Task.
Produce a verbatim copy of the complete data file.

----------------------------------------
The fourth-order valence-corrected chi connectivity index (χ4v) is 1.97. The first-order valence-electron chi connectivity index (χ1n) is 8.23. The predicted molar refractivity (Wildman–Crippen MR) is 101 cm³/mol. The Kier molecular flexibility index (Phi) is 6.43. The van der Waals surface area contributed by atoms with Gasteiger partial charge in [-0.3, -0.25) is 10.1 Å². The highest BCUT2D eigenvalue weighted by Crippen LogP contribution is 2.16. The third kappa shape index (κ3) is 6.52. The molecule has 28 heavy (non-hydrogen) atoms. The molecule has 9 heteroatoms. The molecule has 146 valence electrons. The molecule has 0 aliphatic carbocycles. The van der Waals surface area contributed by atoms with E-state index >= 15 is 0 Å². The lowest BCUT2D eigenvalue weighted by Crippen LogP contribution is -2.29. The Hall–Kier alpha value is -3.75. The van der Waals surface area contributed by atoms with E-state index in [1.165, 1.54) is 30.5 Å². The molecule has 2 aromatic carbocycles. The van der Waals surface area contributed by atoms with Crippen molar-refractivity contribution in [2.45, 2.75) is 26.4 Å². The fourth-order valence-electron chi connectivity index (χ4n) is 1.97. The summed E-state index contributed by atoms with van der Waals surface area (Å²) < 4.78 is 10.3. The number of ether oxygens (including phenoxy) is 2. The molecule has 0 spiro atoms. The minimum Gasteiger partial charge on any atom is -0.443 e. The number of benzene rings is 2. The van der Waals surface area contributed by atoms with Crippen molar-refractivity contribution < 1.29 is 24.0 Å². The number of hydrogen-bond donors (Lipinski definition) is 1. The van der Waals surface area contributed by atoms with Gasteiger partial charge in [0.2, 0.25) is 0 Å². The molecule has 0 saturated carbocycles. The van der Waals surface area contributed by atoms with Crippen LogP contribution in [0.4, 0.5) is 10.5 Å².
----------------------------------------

The fourth-order valence-corrected chi connectivity index (χ4v) is 1.97. The first-order valence-electron chi connectivity index (χ1n) is 8.23. The predicted molar refractivity (Wildman–Crippen MR) is 101 cm³/mol. The Kier molecular flexibility index (Phi) is 6.43. The van der Waals surface area contributed by atoms with Gasteiger partial charge in [-0.3, -0.25) is 10.1 Å². The highest BCUT2D eigenvalue weighted by Crippen LogP contribution is 2.16. The third kappa shape index (κ3) is 6.52. The molecule has 28 heavy (non-hydrogen) atoms. The molecule has 9 heteroatoms. The molecule has 146 valence electrons. The molecule has 0 aliphatic carbocycles. The van der Waals surface area contributed by atoms with E-state index >= 15 is 0 Å². The lowest BCUT2D eigenvalue weighted by Crippen LogP contribution is -2.29. The Hall–Kier alpha value is -3.75. The van der Waals surface area contributed by atoms with E-state index in [1.165, 1.54) is 30.5 Å². The molecule has 2 aromatic carbocycles. The van der Waals surface area contributed by atoms with Crippen molar-refractivity contribution in [2.45, 2.75) is 26.4 Å². The fourth-order valence-electron chi connectivity index (χ4n) is 1.97. The summed E-state index contributed by atoms with van der Waals surface area (Å²) < 4.78 is 10.3. The number of ether oxygens (including phenoxy) is 2. The molecule has 0 spiro atoms. The minimum Gasteiger partial charge on any atom is -0.443 e. The number of benzene rings is 2. The van der Waals surface area contributed by atoms with Crippen molar-refractivity contribution < 1.29 is 24.0 Å². The number of hydrogen-bond donors (Lipinski definition) is 1. The van der Waals surface area contributed by atoms with Gasteiger partial charge in [0.2, 0.25) is 0 Å². The molecule has 0 saturated carbocycles. The van der Waals surface area contributed by atoms with Crippen LogP contribution in [0.4, 0.5) is 10.5 Å².